Greece: One of the most iconic Mediterranean desserts (found in Turkey and Greece), is baklava, which includes sheets of sweet filo pastry filled with layers of chopped nuts—anything from pistachios, to walnuts, to almonds. Toasting nuts and seeds will coax out their inherent sweetness and nuttiness. Certain nuts, such as cashews, have a high fat content, which makes them ideal for soaking and puréeing into a rich plant-based whipped ‘cream’. Adding nuts and seeds to desserts is a delicious way to incorporate more protein, more fiber, more heart-healthy fats, and most importantly, more flavor.  (In Turkey, the classic baklava from Gaziantep features pistachios.)  

We also learned about spoon sweets or Kydoni Glyko in Greek, at an Oldways Symposium on the North Aegean islands of Chios and Lesbos. Spoon sweets are made by boiling fruit or vegetables, nuts, or flowers in a sugar syrup, and infusing them with spices and herbs, with a consistency much thicker or chunkier than jam or jelly. Spoon sweets are considered a sign of hospitality in Greece, and are served on small plates, with accompanying small spoons—now you can guess why they are called spoon sweets! To make your own, Aglaia Kremezi has a great recipe on her website, Aglaia & Costas’ Table on Kea.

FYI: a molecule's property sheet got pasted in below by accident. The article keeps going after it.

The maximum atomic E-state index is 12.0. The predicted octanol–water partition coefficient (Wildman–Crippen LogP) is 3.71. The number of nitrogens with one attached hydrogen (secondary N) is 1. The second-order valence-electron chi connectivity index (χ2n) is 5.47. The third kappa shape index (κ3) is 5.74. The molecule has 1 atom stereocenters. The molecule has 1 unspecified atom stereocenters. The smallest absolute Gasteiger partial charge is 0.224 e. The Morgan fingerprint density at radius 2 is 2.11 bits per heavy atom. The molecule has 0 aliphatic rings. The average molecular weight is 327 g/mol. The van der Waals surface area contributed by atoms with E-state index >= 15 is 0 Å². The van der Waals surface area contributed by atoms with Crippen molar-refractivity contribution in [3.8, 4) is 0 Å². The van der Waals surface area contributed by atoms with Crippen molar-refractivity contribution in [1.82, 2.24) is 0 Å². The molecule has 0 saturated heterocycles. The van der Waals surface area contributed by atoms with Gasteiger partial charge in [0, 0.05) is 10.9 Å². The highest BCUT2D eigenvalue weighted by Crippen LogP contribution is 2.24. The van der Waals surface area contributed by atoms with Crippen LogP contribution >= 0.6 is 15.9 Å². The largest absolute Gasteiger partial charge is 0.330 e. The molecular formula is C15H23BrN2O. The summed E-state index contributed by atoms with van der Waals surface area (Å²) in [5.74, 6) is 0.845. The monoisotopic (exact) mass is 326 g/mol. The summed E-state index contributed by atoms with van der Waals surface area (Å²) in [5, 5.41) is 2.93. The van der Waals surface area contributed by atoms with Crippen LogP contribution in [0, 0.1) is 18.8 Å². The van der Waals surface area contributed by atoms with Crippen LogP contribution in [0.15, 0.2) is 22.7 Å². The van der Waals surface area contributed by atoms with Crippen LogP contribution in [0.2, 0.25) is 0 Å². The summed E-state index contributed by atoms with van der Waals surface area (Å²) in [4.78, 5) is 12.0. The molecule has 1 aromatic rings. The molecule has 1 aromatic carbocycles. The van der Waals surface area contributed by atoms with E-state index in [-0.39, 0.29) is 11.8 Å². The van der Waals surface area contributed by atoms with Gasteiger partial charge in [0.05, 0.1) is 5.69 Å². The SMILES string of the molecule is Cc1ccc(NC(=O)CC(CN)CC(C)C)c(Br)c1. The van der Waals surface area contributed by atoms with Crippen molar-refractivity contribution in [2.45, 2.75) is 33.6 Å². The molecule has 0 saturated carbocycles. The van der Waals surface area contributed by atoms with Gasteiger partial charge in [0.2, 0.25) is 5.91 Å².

Italy: Sicilian orange olive oil cake is so special and meets the approval of our Italian friend Fausto Luchetti, as well as meeting Kelly LeBlanc’s criteria of adding nutrition: a healthy fat (extra virgin olive oil), whole grains (whole grain flour), fruit (orange), and nuts. What’s not to love?  Citrus, extra virgin olive oil, a dusting of sugar and crushed almonds. We adapted this recipe from Mark Bittman’s book, How to Cook Everything.